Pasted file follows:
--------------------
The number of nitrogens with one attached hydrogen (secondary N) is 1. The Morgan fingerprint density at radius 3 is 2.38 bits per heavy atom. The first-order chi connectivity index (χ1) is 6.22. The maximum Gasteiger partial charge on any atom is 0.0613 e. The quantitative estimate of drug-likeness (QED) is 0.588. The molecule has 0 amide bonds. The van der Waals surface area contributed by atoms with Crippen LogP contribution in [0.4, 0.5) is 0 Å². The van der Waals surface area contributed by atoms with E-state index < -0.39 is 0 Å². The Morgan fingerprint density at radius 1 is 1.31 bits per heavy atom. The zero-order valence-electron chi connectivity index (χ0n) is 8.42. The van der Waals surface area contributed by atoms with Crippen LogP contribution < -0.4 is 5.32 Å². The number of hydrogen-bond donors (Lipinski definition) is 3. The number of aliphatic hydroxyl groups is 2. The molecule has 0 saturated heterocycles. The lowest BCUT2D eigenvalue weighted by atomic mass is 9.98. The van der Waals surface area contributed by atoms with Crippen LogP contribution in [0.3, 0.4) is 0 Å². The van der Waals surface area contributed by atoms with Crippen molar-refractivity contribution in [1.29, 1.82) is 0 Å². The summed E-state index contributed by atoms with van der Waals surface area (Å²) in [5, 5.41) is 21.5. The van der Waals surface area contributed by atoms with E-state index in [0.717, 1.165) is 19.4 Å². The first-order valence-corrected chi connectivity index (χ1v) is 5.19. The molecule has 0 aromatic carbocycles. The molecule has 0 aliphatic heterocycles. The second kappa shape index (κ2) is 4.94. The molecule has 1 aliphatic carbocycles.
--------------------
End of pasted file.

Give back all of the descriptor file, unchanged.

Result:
The number of nitrogens with one attached hydrogen (secondary N) is 1. The Morgan fingerprint density at radius 3 is 2.38 bits per heavy atom. The first-order chi connectivity index (χ1) is 6.22. The maximum Gasteiger partial charge on any atom is 0.0613 e. The quantitative estimate of drug-likeness (QED) is 0.588. The molecule has 0 amide bonds. The van der Waals surface area contributed by atoms with Crippen LogP contribution in [0.4, 0.5) is 0 Å². The van der Waals surface area contributed by atoms with E-state index < -0.39 is 0 Å². The Morgan fingerprint density at radius 1 is 1.31 bits per heavy atom. The zero-order valence-electron chi connectivity index (χ0n) is 8.42. The van der Waals surface area contributed by atoms with Crippen LogP contribution < -0.4 is 5.32 Å². The number of hydrogen-bond donors (Lipinski definition) is 3. The number of aliphatic hydroxyl groups is 2. The molecule has 0 saturated heterocycles. The lowest BCUT2D eigenvalue weighted by atomic mass is 9.98. The van der Waals surface area contributed by atoms with Crippen LogP contribution in [0.3, 0.4) is 0 Å². The van der Waals surface area contributed by atoms with Crippen molar-refractivity contribution in [1.29, 1.82) is 0 Å². The summed E-state index contributed by atoms with van der Waals surface area (Å²) in [5, 5.41) is 21.5. The van der Waals surface area contributed by atoms with E-state index in [0.717, 1.165) is 19.4 Å². The first-order valence-corrected chi connectivity index (χ1v) is 5.19. The molecule has 0 aromatic carbocycles. The molecule has 0 aliphatic heterocycles. The second kappa shape index (κ2) is 4.94. The molecule has 1 aliphatic carbocycles.